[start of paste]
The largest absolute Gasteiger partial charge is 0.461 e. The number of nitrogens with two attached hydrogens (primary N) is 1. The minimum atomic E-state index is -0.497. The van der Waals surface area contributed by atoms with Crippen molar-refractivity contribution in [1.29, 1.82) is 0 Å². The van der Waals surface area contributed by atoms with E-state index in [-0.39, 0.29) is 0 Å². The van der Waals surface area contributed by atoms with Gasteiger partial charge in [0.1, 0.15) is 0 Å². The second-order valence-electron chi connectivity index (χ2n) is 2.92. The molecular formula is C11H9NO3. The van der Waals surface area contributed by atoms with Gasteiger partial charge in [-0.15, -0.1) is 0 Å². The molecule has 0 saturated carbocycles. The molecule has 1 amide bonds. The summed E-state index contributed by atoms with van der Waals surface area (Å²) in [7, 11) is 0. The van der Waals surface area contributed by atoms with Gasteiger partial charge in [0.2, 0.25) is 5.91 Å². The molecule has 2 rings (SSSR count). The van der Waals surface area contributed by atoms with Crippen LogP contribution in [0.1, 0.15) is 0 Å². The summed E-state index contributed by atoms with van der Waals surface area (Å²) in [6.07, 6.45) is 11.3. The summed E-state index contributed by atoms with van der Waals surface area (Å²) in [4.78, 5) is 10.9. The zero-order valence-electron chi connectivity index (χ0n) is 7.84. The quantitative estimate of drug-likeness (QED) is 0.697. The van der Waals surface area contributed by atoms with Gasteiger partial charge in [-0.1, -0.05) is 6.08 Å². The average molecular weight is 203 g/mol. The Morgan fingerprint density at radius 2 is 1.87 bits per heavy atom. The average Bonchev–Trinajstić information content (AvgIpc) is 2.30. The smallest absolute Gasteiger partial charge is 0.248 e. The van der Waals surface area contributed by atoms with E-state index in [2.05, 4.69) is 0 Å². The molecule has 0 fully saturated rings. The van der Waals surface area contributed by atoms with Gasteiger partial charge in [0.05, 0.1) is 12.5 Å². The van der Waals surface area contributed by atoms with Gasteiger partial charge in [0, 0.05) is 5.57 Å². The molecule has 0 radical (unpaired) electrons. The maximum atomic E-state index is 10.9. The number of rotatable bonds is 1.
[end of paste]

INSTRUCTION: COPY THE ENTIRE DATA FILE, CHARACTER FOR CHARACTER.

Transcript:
The largest absolute Gasteiger partial charge is 0.461 e. The number of nitrogens with two attached hydrogens (primary N) is 1. The minimum atomic E-state index is -0.497. The van der Waals surface area contributed by atoms with Crippen molar-refractivity contribution in [1.29, 1.82) is 0 Å². The van der Waals surface area contributed by atoms with E-state index in [-0.39, 0.29) is 0 Å². The van der Waals surface area contributed by atoms with Gasteiger partial charge in [0.1, 0.15) is 0 Å². The second-order valence-electron chi connectivity index (χ2n) is 2.92. The molecular formula is C11H9NO3. The van der Waals surface area contributed by atoms with Gasteiger partial charge in [-0.15, -0.1) is 0 Å². The molecule has 0 saturated carbocycles. The molecule has 1 amide bonds. The summed E-state index contributed by atoms with van der Waals surface area (Å²) in [7, 11) is 0. The van der Waals surface area contributed by atoms with Gasteiger partial charge in [0.2, 0.25) is 5.91 Å². The molecule has 2 rings (SSSR count). The van der Waals surface area contributed by atoms with Crippen LogP contribution in [0.1, 0.15) is 0 Å². The summed E-state index contributed by atoms with van der Waals surface area (Å²) in [6.07, 6.45) is 11.3. The summed E-state index contributed by atoms with van der Waals surface area (Å²) in [4.78, 5) is 10.9. The zero-order valence-electron chi connectivity index (χ0n) is 7.84. The quantitative estimate of drug-likeness (QED) is 0.697. The van der Waals surface area contributed by atoms with Gasteiger partial charge in [-0.1, -0.05) is 6.08 Å². The average molecular weight is 203 g/mol. The Morgan fingerprint density at radius 2 is 1.87 bits per heavy atom. The average Bonchev–Trinajstić information content (AvgIpc) is 2.30. The smallest absolute Gasteiger partial charge is 0.248 e. The van der Waals surface area contributed by atoms with E-state index in [2.05, 4.69) is 0 Å². The molecule has 0 fully saturated rings. The van der Waals surface area contributed by atoms with Gasteiger partial charge in [0.05, 0.1) is 12.5 Å². The van der Waals surface area contributed by atoms with Gasteiger partial charge in [0, 0.05) is 5.57 Å². The molecule has 0 radical (unpaired) electrons. The maximum atomic E-state index is 10.9. The number of rotatable bonds is 1.